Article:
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It’s always good to have something to mull over and give the “little grey cells” a gentle workout. So, this week, we’re going to take a look at a little conundrum that’s been intriguing us in recent weeks. And that’s people’s shopping choices in the run up – and during – the current madness. 
Here in the UK, we’re used to milk and bread flying off the shelves at the first mention of snow. Well, let’s be honest, even at the mere thought of snow. Which, in reality, usually means a couple of inches max and the country grinding to a halt for a few days. It’s one of those unwritten traditions we’ve all learnt to expect... 
This is in stark contrast with a lovely comment we heard years ago from a Canadian. When asked whether she was worried about it snowing – and having to drive back to her hotel in London (!) – she said there wasn’t “proper” snow in the UK. Her definition of “snow” being that she couldn’t find her car in the morning. It certainly gives a very different perspective! 
Anyway, before we digress too far, back to panic buying. With near saturation press coverage, both in the run up to the lockdown and ever since, it’s not surprisingly that many people went straight into panic mode. And, sadly, in some cases still remain there. 
Panic can be seen as coming under the “basic survival response” umbrella to an, as yet, unquantifiable threat. And that’s where the problems start.  
Why is this?  
For the simple reason that, where something is unquantifiable, we haven’t enough information to be able to determine just how dangerous – or not – it might be. Let alone to us, personally. There’s no clearly discernible “enemy” to fight, no specific action we need to take right now. And this gives our imaginations free rein to start spiralling out of control and fear take hold. 
It’s little surprise that panic is defined as “sudden uncontrollable fear or anxiety, often causing wildly unthinking behaviour.” And, we’ve seen plenty of this recently… 
However, so far as our bodies are concerned, the same response is initiated. The release of adrenaline – “fight or flight” – together with huge amounts of energy to provide the necessary fuel. But, without an actual enemy to fight or run away from, it’s easy to see how people can end up just doing “something” to help burn up all that fear and adrenaline. That makes them feel more in control. Hello, headless chickens and panic buying.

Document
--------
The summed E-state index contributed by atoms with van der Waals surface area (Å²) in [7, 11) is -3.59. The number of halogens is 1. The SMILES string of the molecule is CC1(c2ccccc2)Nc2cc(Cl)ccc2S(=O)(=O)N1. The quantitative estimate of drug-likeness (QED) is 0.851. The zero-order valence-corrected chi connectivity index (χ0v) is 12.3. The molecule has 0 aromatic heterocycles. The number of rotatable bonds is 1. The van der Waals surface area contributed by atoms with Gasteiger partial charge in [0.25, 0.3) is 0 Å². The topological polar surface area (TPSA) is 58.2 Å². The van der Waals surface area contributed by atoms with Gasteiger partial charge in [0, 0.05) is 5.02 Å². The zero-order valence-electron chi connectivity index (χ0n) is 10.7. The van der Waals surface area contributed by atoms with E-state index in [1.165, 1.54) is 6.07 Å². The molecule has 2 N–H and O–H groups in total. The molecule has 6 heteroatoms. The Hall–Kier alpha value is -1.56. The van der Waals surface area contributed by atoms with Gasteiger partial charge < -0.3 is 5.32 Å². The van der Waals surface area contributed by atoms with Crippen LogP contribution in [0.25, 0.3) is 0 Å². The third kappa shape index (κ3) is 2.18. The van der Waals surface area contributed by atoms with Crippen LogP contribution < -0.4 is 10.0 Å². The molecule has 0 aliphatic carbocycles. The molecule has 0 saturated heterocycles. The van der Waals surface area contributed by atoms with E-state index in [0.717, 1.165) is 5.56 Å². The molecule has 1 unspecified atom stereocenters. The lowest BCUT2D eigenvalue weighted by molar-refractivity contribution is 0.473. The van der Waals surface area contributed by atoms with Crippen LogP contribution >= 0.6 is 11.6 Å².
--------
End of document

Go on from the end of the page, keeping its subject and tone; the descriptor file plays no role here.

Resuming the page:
So, if you’re panic buying, what do you go for? Well, things that are easy to get hold of and meet your basic survival needs. Food, obviously. And, as you’d expect, the foods people have gone for depend on where they live and their particular tastes. 
But, here in the UK, why pasta? 
It’s been suggested that, with Italy being affected by the madness well before the UK, it was partly in response to a possible lack of pasta in future as supplies dried up. This is, of course, assuming that pasta is only produced in Italy! 
Another possible answer is that, as a dried food, pasta stores well and for long periods. It’s versatile assuming, of course, basic cooking skills and the necessary supplies to make the sauce to go with it… However, we’d still be willing to bet that a substantial proportion of that bought recently never sees the light of day and ends up in the bin in a few months – or years – time… 
Ok, so what about loo roll? Particularly as it’s estimated that each person only uses about one roll a week. 
Well, we have a theory on this and it all comes down to a most basic fear. To put it at its most delicate, that we have an “accident” of the toilet related variety. What could be worse than finding ourselves in this position and not having loo roll to help clear up the result? 
Making sure we have plenty of loo roll helps us feel less vulnerable and so more in control, in these uncertain times. Added to this – and you’re probably not going want to think about this too long – having an “accident” is also one of the ways our bodies get ready for “fight or flight.” After all, it helps ensure that our resources aren’t being diverted to non essential activities… And, as we can now see people squirming as they read this, we’ll stop there! 
Taking sensible precautions for an ACTUAL threat is a wise move PROVIDING they’re well thought out, rather than fuelled by panic. Having a few extra supplies of the things you need – and will actually use – makes complete sense. Stocking up on things just for the sake of it, so you feel you’re doing “something”, doesn’t. Particularly, if you’re depriving other people of them, who would use them. And especially when all you’re doing is filling up your cupboard for a few months before throwing them away… 
Panic, like fear, is NEVER your friend. It makes people do things that don’t help them – or those around them – and wastes a huge amount of time, resources and energy in the process. However, the good news is that there is an easy antidote. Take a few deep breaths to help calm yourself down, which allows logical thought to come back online. And then think about what you ACTUALLY need, NOT what other people are telling you they think you need. 
Oh, and while a little treat or comfort food is fine – hence the resurgence in baking, thank you Mary Berry (!) – this isn’t what our bodies really need at the moment. Which brings us back to the things we talk about regularly in this blog and you should know off by heart by now… The million dollar question, is whether you’re actually doing them?!? 
As always, the choice is yours. 
Picture by unknown artist 
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